The census of 1895 showed that there were 2,346 voters in the county. As the petition to submit the question of removing the county seat to the voters at the next general election was signed by less than one-half, and the remonstrance was signed by a majority of the legal voters of the county, the board of supervisors took the following action:
“Whereas, a fund has been subscribed to be used in the erection of a new courthouse in Forest City, Iowa, provided the county seat of Winnebago County be not removed from Forest City, and “Whereas, a written guarantee of such fund to the amount of $20,000 is now on file in the office of the county auditor of said county, which said guarantee is good and sufficient, and “Whereas, a formal written notification of the above facts was filed in the office of the citizens' committee of Forest City on the 8th day of June, 1896, therefore be it
"Resolved, that such fund so guaranteed be, and the same is hereby formally accepted by the board of supervisors in behalf of Winnebago County, Iowa, in accordance with the conditions thereof, and be it further
“Resolved, that this board proceed to take the necessary steps to cause such courthouse to be erected as soon as possible.”
The next day (June 18, 1896) a public meeting was held at the office of the county auditor at 3:30 P. M. Michael Evenson, one of the supervisors, called the meeting to order and stated the action taken by the board the day before. He also stated that the meeting had been called for the purpose of appointing, or selecting, a committee of citizens to act in an advisory capacity with the board of supervisors in the erection of a new courthouse. After some general discussion of the matter, the following were selected as members of the committee: Gilbert S. Gilbertson, Thomas Jacobs and Eugene Secor, of Forest City; N. I. Nelson, Lake Mills; L. M. Staba, Buffalo Center; James Ellickson, Thompson; M. O. Skuttle, Norman; and Charles Isaacs, Leland.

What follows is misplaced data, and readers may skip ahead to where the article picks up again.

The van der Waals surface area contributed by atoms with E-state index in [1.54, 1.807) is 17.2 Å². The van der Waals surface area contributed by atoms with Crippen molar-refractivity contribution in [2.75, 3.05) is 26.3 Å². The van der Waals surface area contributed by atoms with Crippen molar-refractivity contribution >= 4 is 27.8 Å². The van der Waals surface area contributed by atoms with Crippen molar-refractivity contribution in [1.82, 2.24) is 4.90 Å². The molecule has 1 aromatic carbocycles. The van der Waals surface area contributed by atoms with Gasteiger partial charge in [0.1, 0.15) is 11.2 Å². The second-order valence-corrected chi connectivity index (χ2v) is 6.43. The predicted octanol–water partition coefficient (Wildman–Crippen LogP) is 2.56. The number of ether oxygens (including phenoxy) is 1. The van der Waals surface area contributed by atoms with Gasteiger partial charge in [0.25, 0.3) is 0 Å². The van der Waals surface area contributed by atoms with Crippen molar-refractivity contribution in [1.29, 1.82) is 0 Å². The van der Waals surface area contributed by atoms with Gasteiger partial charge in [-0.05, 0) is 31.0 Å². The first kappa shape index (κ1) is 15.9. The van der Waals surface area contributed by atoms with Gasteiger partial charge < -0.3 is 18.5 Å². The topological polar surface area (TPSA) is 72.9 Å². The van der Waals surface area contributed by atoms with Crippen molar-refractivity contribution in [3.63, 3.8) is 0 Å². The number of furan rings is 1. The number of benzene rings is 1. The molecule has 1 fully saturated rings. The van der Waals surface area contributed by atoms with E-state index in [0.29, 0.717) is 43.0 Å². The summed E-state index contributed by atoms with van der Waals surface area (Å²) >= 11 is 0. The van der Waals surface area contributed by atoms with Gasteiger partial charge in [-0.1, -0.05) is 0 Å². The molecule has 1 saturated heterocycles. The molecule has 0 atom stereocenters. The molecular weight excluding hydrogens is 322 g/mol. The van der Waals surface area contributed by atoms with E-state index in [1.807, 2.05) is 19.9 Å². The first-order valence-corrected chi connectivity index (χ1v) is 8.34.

On June 30, 1896, the board of supervisors and citizens' committee met to select plans. Eight architects submitted designs, those of Kinney & Orth, architects of Minneapolis, Minnesota, being chosen. Bids were then advertised for and on July 21, 1896, the contract was awarded to H. A. Gross, of La Crosse, Wisconsin, for $20,496. The contractor lost no time in carrying out his part of the agreement, and on January 6, 1897, the building committee certified that the court-house was complete. It was then accepted by the board of supervisors.
Those who break away from an old community and go out upon the frontier to develop the resources of a new country, and incidentally to better their own fortunes, are never weaklings. As a rule the pioneers are men and women of strength and courage, blessed with good health, full of energy, well endowed with fortitude, and capable of contending with the difficulties that the first settlers in every new country have to meet and overcome. It was so in Winnebago County. Among such persons there is little need of established charities. If some settler met with misfortune and needed assistance the neighbors were always willing to lend a helping hand, hence it was many years before the county authorities found it necessary to establish a home for the unfortunate poor. The first mention of such an institution in the county records is found in the minutes of the supervisors' meeting on January 1, 1883, when the following action was taken by the board: